The DICT Development Group
5 definitions found
From The Collaborative International Dictionary of English v.0.48 :
Jiffy \Jif"fy\, n. [Perh. corrupt. fr. gliff.] [Written also
A moment; an instant; as, I will be ready in a jiffy.
[Colloq.] --J. & H. Smith.
From WordNet (r) 3.0 (2006) :
n 1: a very short time (as the time it takes the eye to blink or
the heart to beat); "if I had the chance I'd do it in a
flash" [syn: blink of an eye, flash, heartbeat,
instant, jiffy, split second, trice, twinkling,
wink, New York minute]
From Moby Thesaurus II by Grady Ward, 1.0 :
28 Moby Thesaurus words for "jiffy":
breath, breathing, coup, crack, flash, half a jiffy, half a mo,
half a second, half a shake, instant, jiff, microsecond,
millisecond, minute, moment, sec, second, shake, split second,
stroke, tick, trice, twink, twinkle, twinkling, twitch, two shakes,
From The Jargon File (version 4.4.7, 29 Dec 2003) :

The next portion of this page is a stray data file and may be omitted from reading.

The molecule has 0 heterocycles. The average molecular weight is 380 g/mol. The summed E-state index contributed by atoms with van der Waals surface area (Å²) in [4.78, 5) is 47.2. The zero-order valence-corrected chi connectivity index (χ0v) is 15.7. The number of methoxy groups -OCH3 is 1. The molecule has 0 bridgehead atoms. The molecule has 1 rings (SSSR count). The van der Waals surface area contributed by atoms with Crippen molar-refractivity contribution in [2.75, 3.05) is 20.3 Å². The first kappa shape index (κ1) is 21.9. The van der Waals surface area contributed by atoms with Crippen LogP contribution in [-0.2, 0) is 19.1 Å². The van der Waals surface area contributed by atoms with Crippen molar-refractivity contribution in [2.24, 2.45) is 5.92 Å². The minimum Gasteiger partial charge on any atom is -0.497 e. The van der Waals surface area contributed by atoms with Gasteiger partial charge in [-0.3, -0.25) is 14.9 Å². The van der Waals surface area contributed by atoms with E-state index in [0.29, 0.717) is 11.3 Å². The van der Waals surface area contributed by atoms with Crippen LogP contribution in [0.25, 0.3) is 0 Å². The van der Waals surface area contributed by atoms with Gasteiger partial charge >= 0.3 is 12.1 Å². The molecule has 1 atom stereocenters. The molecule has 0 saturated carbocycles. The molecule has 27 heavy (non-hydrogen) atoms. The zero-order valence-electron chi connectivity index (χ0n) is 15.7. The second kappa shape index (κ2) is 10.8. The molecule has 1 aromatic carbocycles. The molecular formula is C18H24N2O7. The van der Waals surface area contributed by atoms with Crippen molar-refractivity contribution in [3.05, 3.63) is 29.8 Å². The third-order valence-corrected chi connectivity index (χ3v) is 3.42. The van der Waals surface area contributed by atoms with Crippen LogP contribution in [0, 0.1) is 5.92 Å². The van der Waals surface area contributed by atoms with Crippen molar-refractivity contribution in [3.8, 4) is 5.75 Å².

1. The duration of one tick of the system clock on your computer (see tick
). Often one AC cycle time (1/60 second in the U.S. and Canada, 1/50 most
other places), but more recently 1/100 sec has become common. ?The swapper
runs every 6 jiffies? means that the virtual memory management routine is
executed once for every 6 ticks of the clock, or about ten times a second.
2. Confusingly, the term is sometimes also used for a 1-millisecond wall
3. Even more confusingly, physicists semi-jokingly use ?jiffy? to mean the
time required for light to travel one foot in a vacuum, which turns out to
be close to one nanosecond. Other physicists use the term for the
quantum-nechanical lower bound on meaningful time lengths,
4. Indeterminate time from a few seconds to forever. ?I'll do it in a jiffy
? means certainly not now and possibly never. This is a bit contrary to the
more widespread use of the word. Oppose nano. See also Real Soon Now.
From The Free On-line Dictionary of Computing (30 December 2018) :
1. The duration of one tick of the computer's system
clock. Often one AC cycle time (1/60 second in the US and
Canada, 1/50 most other places), but more recently 1/100 sec
has become common.
2. Confusingly, the term is sometimes also used for a
1-millisecond wall time interval. Even more confusingly,
physicists semi-jokingly use "jiffy" to mean the time required
for light to travel one foot in a vacuum, which turns out to
be close to one *nanosecond*.
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